With big smartphone marketshare, developers should be falling over themselves trying to get apps out for Blackberries, yet if you talk to mobile developers they despise RIM with a special hatred usually reserved for management.  Why is that?

Market Share
According to Nielson as recently as June 2010 RIM had 35% of the US smartphone marketshare.

However that same article reported only 47% of BlackBerry users want another Blackberry while 80% of iPhone users wanted their next phone to be iPhone, and likewise 70% of Android users wanted another Android.

Development Tools
Developers like to choose their own tools, yet if you develop for RIM you must use Eclipse under Windows.  Now Apple does require you to use a Macintosh to develop for the iPhone,  so this does not appear to be too strong an imposition.  BTW: Android gives developers the most choices with the ability to develop under Mac OS X, Windows or Linux.

The complaints from developers are that the RIM tools are buggy.  Builds can hang for unpredictably long times on “Analyzing sources” with the CPU meter pegged.   Requests to RIM servers to code sign your app can be slow or fail entirely.  The maximum size of a BlackBerry app is only 8 megabytes of code and 8 megabytes of resources.  Hot code swapping is not supported across all simulator environments.

These tools issues lead one RIM developer to tweet on Twitter:

Burn in hell RIM and BlackBerry. You have the worst toolchain in the world. I want the last 4 hours back.

Costs
RIM charges $20 for an app submission which you have to buy in blocks of 10.  If you update an existing app, that also costs you $20.  Apple is a flat $99 per year and Google is a flat $25 per year.

Devices
Developers have complaints about the RIM devices as well and how hard they are to support.  The stock browser on RIM devices is considered really awful, although the Torch WebKit browser is thought to be a big improvement.  Developers have to target the older  OS 4.5 level of functionality due to the large installed base of those devices and that tends to rule out the newer WebKit.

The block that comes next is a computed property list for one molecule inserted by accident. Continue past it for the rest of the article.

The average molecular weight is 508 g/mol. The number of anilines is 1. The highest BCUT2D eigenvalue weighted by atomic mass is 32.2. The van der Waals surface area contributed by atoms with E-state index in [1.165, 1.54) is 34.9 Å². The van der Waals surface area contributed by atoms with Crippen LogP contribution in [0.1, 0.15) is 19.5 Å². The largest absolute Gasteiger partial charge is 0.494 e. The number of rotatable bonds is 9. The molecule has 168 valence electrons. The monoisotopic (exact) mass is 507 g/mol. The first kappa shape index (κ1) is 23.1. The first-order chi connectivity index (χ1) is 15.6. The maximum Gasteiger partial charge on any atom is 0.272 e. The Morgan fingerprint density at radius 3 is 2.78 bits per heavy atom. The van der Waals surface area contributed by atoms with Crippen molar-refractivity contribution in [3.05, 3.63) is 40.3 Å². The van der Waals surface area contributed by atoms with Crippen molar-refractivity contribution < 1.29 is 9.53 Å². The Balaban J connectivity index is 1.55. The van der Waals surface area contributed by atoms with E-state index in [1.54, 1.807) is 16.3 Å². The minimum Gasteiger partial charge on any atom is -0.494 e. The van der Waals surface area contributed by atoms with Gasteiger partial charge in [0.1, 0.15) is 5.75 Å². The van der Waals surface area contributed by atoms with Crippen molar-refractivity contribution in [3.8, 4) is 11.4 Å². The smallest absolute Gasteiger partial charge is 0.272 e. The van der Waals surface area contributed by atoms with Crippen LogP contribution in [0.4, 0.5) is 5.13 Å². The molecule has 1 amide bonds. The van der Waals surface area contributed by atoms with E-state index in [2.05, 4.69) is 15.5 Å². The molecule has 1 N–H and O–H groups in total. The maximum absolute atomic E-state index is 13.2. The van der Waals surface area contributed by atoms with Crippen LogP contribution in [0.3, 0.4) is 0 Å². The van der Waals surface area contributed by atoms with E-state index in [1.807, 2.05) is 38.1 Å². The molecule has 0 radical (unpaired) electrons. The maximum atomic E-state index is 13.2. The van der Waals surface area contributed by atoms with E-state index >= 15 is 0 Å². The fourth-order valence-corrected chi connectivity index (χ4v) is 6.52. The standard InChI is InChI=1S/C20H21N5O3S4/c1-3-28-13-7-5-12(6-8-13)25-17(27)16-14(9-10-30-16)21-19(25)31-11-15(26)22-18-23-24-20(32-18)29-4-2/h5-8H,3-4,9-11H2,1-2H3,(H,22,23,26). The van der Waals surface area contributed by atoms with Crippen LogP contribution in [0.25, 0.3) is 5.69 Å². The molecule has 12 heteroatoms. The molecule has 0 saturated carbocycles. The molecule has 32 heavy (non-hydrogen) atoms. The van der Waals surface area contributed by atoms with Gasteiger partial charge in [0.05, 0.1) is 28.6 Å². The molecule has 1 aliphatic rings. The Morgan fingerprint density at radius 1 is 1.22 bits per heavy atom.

Conclusion
RIM is falling behind iPhone and Android in marketshare, but it has a large installed base of users, especially corporate users.  Does RIM have “insurmountable technical debt” that precludes developers from making great apps?  I don’t think so, but RIM is proving out that if the developer experience is too painful, the user experience will be lacking and their loss of leadership in smartphone marketshare proves it.

3 Responses to “Why do developers HATE RIM?”

  1. [...] This post was mentioned on Twitter by John Roberts, John Roberts. John Roberts said: Why do developers HATE RIM? A new blog post at http://www.pdxmobile.com/?p=13 #rim #blackberry [...]

  2. [...] Hang around mobile development and you will hear developers speak of their hatred of RIM.  Check out Why do developers HATE RIM? [...]

  3. [...] I noted in earlier reporting this seems to be a typical RIM development [...]

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